Actress Helen Mirren is roaming the red carpets to promote her new movie “Golda,” in which she plays the leading role. But instead of the movie, the last few weeks have been talking about Mirren’s haircut. Since the hairdressers were closed for a while due to the corona lockdowns, Mirren says she has not made the effort to cut her hair short. And that has been noticed by many people. Much to the frustration of the actress herself. Mirren doesn’t understand why the stereotype is still alive that older women shouldn’t have long hair.

“The typical criticism is that women with long hair look older, but that cliché makes no sense”, stylist and fashion connoisseur Linda Van Waesberge responds in “The world today” on Radio 1. “If you feel better with long hair, then that’s all that matters.” Van Waesberge also has long locks at the age of 69. “I try to stay as natural as possible as I get older. I’ve always had long hair myself, why would I suddenly change something about it when I get older?”

Is this preference for short cuts in older women something typically Western? Or does this idea also exist elsewhere in the world? “In the East, women often have shorter hair anyway,” says Van Waesberge. “That’s because their hair has a different structure. It falls down like a clear waterfall. That’s why many women cut it straight off for convenience. The African women have their frizzy hair, which also requires a different approach.” 

What are the pitfalls?

Western women have the worst hair quality of all. “That means we have to pay more attention to it if we want to grow it,” says Van Waesberge. This is especially true as you get older, because then your hair will become brittle and weaker anyway. “Our hair dries out with age. So if you want long locks as a woman, you have to take good care of your hair.”

“Dull and lifeless hair can effectively make you look older,” warns Van Waesberge. Some even think that older women would look like a witch.” But if you buy the right products to take good care of your long locks, long locks are magnificent, as Helen Mirren shows. 

According to Van Waesberge, times are also changing. “Awareness is growing that you shouldn’t take anything from anyone. Our society is in transition.”

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NOS Sport editor-in-chief resigns after years of cross-border behavior at the editorial office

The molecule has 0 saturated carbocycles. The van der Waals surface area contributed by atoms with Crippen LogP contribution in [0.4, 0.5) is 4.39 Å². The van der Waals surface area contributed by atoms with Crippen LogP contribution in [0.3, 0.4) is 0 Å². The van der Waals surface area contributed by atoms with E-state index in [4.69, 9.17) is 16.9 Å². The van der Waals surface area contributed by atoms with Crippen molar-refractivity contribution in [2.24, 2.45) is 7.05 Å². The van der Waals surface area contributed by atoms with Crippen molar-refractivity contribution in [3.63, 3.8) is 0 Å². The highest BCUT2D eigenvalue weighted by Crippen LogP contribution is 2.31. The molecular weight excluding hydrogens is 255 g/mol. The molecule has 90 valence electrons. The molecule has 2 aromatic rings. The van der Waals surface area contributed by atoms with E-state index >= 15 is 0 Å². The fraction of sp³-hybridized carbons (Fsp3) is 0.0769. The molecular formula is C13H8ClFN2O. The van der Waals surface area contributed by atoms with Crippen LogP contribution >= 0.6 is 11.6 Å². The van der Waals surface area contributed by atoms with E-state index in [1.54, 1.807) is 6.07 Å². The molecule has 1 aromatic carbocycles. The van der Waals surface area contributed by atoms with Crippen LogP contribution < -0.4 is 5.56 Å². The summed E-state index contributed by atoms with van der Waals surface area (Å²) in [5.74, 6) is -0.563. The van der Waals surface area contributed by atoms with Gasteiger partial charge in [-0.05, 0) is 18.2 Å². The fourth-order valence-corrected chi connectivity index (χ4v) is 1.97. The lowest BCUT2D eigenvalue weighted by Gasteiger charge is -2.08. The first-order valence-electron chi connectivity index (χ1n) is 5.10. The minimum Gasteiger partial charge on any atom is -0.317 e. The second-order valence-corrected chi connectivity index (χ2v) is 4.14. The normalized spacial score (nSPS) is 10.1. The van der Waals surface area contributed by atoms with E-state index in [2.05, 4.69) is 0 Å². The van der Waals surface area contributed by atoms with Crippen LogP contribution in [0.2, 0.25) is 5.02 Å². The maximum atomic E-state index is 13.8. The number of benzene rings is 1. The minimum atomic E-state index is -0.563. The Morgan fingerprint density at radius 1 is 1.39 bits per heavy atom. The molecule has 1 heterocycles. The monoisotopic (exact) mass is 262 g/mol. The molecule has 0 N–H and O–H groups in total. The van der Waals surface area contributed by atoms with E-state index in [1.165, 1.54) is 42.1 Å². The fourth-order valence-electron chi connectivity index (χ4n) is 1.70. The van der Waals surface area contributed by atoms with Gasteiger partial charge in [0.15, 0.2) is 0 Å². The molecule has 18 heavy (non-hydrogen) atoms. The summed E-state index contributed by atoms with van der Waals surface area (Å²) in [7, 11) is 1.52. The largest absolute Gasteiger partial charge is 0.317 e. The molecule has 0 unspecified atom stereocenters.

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The editor-in-chief of NOS Sport resigns after several cases of cross-border behavior were ignored by the editors. This was announced by the Dutch public broadcaster itself. Among other things, there would be reports of bullying and (sexual) harassment.

Last year in November it emerged that a culture of fear had prevailed for years behind the scenes of the popular Dutch talk show “The world is spinning” due to transgressive behaviour. That is why the editors-in-chief of NOS Sport has called on its editors to report inappropriate behaviour

The editors-in-chief were then accused that these reports had been there for a long time, but that nothing was done with them. That writes the NOS itself.  An external confidential adviser was appointed to map out the situation.

There would be reports of bullying, (sexual) intimidation, discrimination, verbal aggression and integrity issues from the last twenty years. “The report has provided penetrating insights that affect NOS and force it to take action,” the broadcaster said in a

“New Leadership”

The broadcaster now announces that the four-person editor-in-chief of the sports editors is stepping down to make room for “new leadership” and a culture change. The resignation will be phased “to ensure the continuity of sports coverage”. 

Employees can receive professional guidance. In addition, the broadcaster wants to train its managers to identify undesirable behavior earlier and to be able to act accordingly.

These experiences teach us that we need to do better in the future.

Editor-in-chief Maarten Nooter points out that there will be an investigation into the culture at the editorial office and that “we and our organization will be looked critically at. And therefore also at the people who lead it.” A committee is also conducting a broader investigation.

NOS director Gerard Timmer says he is “touched” and apologizes. He emphasizes that this situation does not fit with what the NOS stands for. “These experiences teach us that we need to do better in the future.”